Vitamin and mineral sales have soared in the UK in recent years.
Figures released last year showed that 24 million UK adults – around 46 per cent – now take supplements daily.
One of the most common to take is a multivitamin – which combines a range of nutrients into one tablet.
“The first stop for most people when looking to overhaul their health through nutrition is a good multivitamin,” said Beth Morris, clinical nutritionist at BioCare.
“Such a multivitamin supplement is by no means a replacement for a healthy diet and lifestyle, but rather a synergistic addition to it.
“This is necessary to ensure that we have an optimum baseline of nutrition and a multivitamin supplement also provides additional support for those with higher nutrient needs, such as children, the elderly, pregnant women, those with poor digestion, or individuals with a particular health condition.”
However, the range of multivitamins on offer can be confusing, leaving many wondering which is the best option.
“To the average person the market appears to be saturated with multivitamin supplements and we can become easily confused by all of the bus banners and A-boards telling us about the next best thing,” said Morris.
“As a rule of thumb, if you can buy them from a supermarket or chemist as a ‘by-one-get-one-free’ they are not the right supplement for you.
“It is much better to purchase them from specialist online retailers or local independent health-stores to get the most therapeutic products on the market.”
She reveals the four key things to look out for when choosing a multivitamin.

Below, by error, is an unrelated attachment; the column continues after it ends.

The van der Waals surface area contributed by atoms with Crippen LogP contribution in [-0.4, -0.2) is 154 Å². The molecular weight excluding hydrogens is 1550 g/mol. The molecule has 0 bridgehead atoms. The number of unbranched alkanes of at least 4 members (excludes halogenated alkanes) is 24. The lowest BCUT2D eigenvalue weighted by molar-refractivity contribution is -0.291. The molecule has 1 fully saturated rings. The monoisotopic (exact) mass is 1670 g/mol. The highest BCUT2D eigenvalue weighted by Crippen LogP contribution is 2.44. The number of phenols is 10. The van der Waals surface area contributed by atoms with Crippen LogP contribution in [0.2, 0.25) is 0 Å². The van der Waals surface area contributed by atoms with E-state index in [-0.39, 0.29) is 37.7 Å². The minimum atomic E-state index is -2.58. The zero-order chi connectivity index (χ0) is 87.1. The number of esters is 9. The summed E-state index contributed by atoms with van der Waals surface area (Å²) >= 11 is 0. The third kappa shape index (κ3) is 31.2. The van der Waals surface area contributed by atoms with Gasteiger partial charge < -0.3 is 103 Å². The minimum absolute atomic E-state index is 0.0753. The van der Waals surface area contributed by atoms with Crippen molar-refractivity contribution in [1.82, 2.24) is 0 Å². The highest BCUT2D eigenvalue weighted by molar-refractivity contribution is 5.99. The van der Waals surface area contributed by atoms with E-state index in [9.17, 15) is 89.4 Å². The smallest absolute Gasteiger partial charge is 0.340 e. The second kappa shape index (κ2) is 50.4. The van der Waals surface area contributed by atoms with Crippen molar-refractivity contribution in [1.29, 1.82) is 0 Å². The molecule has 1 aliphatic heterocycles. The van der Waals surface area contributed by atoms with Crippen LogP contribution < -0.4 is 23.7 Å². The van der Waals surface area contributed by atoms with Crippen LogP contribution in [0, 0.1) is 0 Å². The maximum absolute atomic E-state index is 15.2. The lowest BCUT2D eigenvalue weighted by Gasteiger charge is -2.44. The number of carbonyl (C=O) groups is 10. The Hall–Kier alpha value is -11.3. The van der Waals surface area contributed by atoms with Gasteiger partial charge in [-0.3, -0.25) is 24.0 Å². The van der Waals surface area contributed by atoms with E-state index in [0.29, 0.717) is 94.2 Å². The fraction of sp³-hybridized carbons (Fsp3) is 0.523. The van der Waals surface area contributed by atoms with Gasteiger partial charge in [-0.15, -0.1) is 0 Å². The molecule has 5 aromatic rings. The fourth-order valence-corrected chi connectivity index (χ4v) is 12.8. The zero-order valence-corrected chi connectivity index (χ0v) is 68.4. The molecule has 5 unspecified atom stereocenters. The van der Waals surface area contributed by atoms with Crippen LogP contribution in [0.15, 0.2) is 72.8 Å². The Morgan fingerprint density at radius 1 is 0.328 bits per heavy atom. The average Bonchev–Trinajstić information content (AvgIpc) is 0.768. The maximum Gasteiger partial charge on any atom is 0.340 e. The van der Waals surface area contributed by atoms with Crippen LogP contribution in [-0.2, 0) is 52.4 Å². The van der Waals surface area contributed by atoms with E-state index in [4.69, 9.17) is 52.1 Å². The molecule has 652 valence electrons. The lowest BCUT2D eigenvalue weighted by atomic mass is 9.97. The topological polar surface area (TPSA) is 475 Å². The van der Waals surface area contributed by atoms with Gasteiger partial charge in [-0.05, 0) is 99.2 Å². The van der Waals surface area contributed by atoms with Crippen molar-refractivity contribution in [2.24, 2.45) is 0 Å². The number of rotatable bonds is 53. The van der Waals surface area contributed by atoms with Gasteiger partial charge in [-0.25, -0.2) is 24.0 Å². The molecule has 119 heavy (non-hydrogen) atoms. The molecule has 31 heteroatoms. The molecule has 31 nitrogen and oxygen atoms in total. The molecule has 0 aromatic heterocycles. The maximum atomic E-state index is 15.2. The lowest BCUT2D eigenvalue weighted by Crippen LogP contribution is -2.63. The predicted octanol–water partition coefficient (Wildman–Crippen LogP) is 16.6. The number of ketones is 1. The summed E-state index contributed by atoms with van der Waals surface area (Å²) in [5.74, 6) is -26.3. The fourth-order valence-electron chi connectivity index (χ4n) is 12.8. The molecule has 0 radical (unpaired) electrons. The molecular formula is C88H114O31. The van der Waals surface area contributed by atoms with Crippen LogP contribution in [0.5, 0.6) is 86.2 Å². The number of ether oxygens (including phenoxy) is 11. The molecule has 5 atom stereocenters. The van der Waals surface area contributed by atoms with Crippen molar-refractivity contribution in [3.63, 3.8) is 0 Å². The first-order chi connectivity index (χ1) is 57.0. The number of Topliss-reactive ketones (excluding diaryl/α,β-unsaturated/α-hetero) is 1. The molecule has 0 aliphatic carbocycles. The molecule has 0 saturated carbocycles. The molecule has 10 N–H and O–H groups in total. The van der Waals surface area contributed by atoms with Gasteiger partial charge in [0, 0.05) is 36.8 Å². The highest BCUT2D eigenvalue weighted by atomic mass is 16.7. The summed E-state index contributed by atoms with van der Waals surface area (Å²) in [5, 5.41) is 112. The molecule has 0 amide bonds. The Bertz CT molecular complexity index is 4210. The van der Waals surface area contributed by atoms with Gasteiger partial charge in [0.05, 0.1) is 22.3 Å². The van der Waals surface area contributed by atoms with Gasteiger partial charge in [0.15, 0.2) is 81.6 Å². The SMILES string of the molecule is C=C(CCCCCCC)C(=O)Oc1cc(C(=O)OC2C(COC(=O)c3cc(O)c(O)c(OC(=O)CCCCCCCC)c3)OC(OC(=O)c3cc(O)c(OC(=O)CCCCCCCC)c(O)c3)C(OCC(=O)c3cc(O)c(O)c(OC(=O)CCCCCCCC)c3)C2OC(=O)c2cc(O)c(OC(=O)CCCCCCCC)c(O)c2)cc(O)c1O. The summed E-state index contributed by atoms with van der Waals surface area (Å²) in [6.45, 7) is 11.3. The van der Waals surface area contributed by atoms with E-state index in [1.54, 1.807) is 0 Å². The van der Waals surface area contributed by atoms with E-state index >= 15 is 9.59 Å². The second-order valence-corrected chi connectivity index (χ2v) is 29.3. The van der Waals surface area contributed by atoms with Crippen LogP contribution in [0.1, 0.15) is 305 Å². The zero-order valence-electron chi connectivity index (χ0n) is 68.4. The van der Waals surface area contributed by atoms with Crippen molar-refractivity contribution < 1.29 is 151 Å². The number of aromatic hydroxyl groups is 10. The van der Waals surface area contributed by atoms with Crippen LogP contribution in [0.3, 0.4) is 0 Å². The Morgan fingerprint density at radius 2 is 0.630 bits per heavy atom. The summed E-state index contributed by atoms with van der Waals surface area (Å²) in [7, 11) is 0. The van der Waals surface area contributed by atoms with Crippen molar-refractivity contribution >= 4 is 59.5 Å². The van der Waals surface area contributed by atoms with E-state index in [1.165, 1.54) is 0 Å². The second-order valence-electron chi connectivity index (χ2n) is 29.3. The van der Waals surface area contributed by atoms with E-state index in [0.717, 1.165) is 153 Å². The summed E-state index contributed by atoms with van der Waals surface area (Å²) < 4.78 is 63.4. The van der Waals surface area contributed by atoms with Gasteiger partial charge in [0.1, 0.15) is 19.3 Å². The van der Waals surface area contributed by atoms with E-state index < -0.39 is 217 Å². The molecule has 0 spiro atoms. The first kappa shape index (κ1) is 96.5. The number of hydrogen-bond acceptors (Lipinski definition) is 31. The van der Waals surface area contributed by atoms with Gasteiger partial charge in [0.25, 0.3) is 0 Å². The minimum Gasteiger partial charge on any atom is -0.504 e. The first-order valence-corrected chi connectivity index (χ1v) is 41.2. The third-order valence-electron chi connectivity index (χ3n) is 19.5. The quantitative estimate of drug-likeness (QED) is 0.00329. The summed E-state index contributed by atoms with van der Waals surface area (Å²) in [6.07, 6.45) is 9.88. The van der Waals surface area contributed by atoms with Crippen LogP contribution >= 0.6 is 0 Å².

Look for iron citrate on the label
“You should look at the forms of each nutrient, since not all forms are created equal,” said Morris.
“It is vitally important to know what the vitamin or mineral is bound to as this can either aid or impede absorption in our gut.
“For instance, ferrous sulphate (available from the GP) and iron citrate (a common form of iron provided in food supplements) are worlds apart in the nutrition world, with the latter being the preferred form as it is far better absorbed and avoids common side effects (e.g. constipation) when taking iron from the GP.”
Choose magnesium ascorbate
“Other differences you may have noticed are different forms of vitamin C, as either ascorbic acid or magnesium ascorbate for example, the latter of which is a ‘buffered’ form which many find gentler on their digestive tract and easier to tolerate,” said Morris.
“This goes on for each nutrient available on the market. Modern research is enabling us to find out which forms of nutrients are the most ‘bioavailable’, meaning that the body can absorb and use them straight away.
“Methylated B vitamins, like BioCare’s Methyl Multinutrient (£30.95 for 60 Capsules) are an excellent example of vitamins in their superior form, such as methylfolate and methylcobalamin as the most bioactive forms of folate (or folic acid) and B12 respectively.”
Consider the dose
“Look for whether the nutrients are provided at an effective baseline level per daily dosage, such as 400mcg methylfolate, 400mcg methylcobalamin or 1000 IU vitamin D3,” said Morris.
“You should also think about whether there’s a reason why you might require a higher dose.
“For example, a menstruating female may require much higher level of iron depending upon their diet and a vegan or vegetarian may require a higher level of vitamin B12.”
Think about the form
“Practicalities around administration of the product is very important,” said Morris.
“If you have difficulties swallowing large capsules or tablets, check the size provided by a particular supplement to make sure you will be able to swallow them easily.
“If you have poor digestion, consider taking a capsule multivitamin over a tablet form as they are easier to digest and absorb.
“By asking ourselves these questions we can decipher which would be the best format. We definitely don’t want to spend good money on a product that is ideal to support health requirements but unable to take it because of the taste or texture.”